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Sustainability – remember that it starts with the products

In the first of a series of columns for TSJ, Jim Percival, technical director at Palace Chemicals, considers how sustainability needs to start with product formulations if it is to mean anything substantial for a tile adhesive and grout manufacturer.

Sustainability is a top buzzword in our industry just now – and quite rightly there is focus on how we must improve our sustainability performance as an industry, to play our part in reaching Net Zero by 2050. But to those of us involved in developing new products, this process must start with material sourcing and integrating those materials into our formulations. Although marketing has a role to play of course, I don’t believe we will have achieved our objectives, if this topic remains the preserve of marketing departments, as there is always a danger of slipping into “greenwashing”.

Manufacturers are stepping up to the challenge by offering a variety of new products which have a sustainability benefit, without compromising on quality or effectiveness. These include building products incorporating significant proportions of milled crushed glass, rather than quarried sand. Added to air and noise pollution, together with the damage to biodiversity caused by quarrying activities, estimates suggest 44 billion tonnes of sand (which is a finite resource) is used each year right across the construction sector. So, replacing sand with recycled waste materials is another small step towards a more sustainable future, and alternative solutions such as this will actually promote recycling, rather than the depletion of natural resources.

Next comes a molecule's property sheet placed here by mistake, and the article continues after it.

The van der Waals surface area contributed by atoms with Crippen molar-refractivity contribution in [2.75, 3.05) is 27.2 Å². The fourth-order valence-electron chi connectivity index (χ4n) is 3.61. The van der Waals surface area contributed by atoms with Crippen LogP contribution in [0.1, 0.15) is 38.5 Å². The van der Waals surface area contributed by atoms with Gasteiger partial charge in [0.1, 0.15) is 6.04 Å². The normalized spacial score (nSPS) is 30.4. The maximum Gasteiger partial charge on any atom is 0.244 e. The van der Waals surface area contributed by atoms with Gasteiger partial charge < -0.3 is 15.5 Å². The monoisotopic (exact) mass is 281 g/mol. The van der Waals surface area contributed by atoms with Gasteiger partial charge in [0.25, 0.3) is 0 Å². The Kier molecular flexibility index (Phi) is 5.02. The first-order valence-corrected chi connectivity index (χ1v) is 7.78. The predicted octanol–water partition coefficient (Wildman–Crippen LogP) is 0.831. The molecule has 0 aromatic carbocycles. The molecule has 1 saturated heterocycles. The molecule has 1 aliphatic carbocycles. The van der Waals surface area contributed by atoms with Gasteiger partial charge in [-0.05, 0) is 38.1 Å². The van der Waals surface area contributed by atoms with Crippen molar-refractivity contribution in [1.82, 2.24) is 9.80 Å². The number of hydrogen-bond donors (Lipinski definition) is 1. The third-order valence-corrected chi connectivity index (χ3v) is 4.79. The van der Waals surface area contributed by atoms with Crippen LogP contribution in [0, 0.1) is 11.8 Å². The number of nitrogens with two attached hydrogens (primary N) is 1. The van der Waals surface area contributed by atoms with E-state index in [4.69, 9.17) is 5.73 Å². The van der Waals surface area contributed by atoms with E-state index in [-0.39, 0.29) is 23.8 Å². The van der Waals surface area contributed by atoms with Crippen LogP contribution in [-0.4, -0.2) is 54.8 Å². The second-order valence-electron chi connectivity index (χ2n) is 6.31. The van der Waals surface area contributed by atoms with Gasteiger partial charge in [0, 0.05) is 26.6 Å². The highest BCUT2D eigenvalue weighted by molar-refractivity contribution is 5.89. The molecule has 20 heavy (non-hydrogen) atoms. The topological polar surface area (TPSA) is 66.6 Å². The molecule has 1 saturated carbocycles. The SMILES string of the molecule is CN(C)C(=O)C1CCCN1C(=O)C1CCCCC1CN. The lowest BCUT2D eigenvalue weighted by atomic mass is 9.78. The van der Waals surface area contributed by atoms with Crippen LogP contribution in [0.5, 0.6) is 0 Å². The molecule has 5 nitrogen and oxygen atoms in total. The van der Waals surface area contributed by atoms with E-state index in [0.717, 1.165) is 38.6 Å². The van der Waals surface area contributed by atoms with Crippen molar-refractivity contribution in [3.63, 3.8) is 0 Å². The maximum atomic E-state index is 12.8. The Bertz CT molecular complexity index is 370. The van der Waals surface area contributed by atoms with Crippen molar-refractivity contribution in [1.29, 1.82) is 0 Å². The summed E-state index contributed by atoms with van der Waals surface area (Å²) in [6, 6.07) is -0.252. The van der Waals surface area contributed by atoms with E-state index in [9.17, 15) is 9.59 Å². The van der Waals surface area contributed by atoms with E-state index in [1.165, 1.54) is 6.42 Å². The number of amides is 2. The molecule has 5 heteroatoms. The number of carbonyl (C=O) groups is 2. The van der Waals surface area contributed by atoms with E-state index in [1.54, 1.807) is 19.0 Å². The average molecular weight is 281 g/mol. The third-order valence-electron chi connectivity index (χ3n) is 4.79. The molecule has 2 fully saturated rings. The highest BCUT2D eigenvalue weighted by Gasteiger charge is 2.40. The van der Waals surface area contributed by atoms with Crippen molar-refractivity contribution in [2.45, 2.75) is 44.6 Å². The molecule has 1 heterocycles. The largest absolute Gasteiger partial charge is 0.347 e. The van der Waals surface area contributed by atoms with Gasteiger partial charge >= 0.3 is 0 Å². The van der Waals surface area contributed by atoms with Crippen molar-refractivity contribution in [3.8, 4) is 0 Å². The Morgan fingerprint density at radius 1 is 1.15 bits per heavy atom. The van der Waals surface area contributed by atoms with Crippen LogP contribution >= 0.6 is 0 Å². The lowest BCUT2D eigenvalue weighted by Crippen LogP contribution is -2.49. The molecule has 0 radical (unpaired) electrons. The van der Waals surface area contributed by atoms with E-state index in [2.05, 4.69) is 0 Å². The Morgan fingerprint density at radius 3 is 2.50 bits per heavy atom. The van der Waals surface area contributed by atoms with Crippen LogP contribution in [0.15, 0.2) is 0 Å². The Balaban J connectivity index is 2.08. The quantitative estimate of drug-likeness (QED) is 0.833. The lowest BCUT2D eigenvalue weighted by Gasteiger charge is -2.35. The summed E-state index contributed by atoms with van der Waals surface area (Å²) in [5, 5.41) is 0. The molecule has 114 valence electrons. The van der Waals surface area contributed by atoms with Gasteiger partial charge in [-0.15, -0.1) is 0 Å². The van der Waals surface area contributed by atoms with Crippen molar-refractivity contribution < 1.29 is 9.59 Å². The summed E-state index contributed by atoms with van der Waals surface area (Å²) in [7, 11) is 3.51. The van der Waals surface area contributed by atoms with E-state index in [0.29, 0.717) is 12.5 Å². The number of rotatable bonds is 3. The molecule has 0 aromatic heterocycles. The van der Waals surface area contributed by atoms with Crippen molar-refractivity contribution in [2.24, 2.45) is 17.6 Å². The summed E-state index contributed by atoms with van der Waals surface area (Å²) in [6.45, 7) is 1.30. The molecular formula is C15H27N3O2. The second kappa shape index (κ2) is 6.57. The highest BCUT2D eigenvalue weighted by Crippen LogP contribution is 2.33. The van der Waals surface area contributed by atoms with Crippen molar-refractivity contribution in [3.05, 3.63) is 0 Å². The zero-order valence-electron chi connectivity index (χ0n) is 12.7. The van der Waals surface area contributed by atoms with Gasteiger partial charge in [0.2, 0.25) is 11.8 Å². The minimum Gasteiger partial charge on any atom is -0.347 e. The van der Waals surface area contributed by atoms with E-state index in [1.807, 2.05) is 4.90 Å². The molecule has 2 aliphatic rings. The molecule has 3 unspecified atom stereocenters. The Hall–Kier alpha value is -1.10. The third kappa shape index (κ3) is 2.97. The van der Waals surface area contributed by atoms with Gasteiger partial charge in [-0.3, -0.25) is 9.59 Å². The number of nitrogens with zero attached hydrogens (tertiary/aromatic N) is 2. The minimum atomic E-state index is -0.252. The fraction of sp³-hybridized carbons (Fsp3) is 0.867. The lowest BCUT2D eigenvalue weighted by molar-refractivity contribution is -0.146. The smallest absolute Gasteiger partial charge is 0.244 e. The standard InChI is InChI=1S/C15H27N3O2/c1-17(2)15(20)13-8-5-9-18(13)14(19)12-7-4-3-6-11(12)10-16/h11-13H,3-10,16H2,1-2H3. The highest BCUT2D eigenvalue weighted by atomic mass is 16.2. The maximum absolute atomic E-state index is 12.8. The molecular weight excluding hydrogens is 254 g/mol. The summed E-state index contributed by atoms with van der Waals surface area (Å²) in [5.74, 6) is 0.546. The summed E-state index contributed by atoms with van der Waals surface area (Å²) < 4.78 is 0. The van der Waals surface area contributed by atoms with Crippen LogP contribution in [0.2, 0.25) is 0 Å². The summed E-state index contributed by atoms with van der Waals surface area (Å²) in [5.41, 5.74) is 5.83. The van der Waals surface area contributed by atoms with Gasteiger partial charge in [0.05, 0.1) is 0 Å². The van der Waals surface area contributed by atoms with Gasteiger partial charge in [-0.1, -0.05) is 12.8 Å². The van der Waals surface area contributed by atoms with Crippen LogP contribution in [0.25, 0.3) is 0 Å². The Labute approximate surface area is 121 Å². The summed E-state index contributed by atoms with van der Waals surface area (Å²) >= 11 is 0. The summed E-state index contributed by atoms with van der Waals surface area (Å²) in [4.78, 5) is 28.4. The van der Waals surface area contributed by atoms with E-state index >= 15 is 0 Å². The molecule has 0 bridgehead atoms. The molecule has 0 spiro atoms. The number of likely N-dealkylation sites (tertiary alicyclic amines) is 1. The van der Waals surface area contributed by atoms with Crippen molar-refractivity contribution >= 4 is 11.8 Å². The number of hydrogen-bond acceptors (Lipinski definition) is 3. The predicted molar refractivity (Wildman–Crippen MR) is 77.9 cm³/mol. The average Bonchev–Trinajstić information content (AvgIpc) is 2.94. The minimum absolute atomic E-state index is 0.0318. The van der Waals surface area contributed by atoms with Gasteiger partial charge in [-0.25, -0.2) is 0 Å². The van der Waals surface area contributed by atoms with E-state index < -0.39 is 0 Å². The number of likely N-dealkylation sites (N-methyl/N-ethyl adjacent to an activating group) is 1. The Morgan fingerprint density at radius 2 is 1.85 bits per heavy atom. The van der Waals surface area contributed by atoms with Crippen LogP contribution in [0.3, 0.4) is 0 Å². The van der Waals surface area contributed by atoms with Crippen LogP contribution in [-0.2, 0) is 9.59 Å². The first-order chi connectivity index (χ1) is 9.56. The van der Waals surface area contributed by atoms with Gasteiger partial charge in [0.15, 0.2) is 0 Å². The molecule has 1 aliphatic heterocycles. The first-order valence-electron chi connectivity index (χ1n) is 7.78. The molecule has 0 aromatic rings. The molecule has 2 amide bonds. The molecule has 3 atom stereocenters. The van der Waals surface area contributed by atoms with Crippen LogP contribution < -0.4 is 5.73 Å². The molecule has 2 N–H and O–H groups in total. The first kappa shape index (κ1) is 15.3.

Although Portland cement remains the primary source of the carbon footprint attributable to the construction sector, there are product developments that enable the increased use of established Portland cement substitutes, which have known beneficial pozzolanic properties in the finished product that will maintain quality and performance, thus significantly reducing the level of feedstock needed from high energy demand processes.

Approved cement substitutes are drawn from waste streams in other industries such as steel manufacture and quarrying and their use in the construction industry will not only continue to divert these materials from entering general waste management facilities such as landfill, but will further reduce the carbon footprint of the building products they are incorporated in.

When introducing more sustainable formulations, it is often possible to combine these with performance enhancements as well. An example is the new generation of lightweight tile adhesives, such as Palace Chemicals’ own EXTRA-LITE range of ultra-lightweight, thin and thick-bed, flexible tile adhesive which contains more than 40% recycled materials, comprising sustainable repurposed raw materials taken from low carbon production processes.

In addition to their sustainability benefits, such products make possible a significant increase in coverage capability, enabling users to transport reduced weight loads to each job whilst meeting the needs of the modern tiling market, where lightweight easy-to-use products are preferred by the fixers.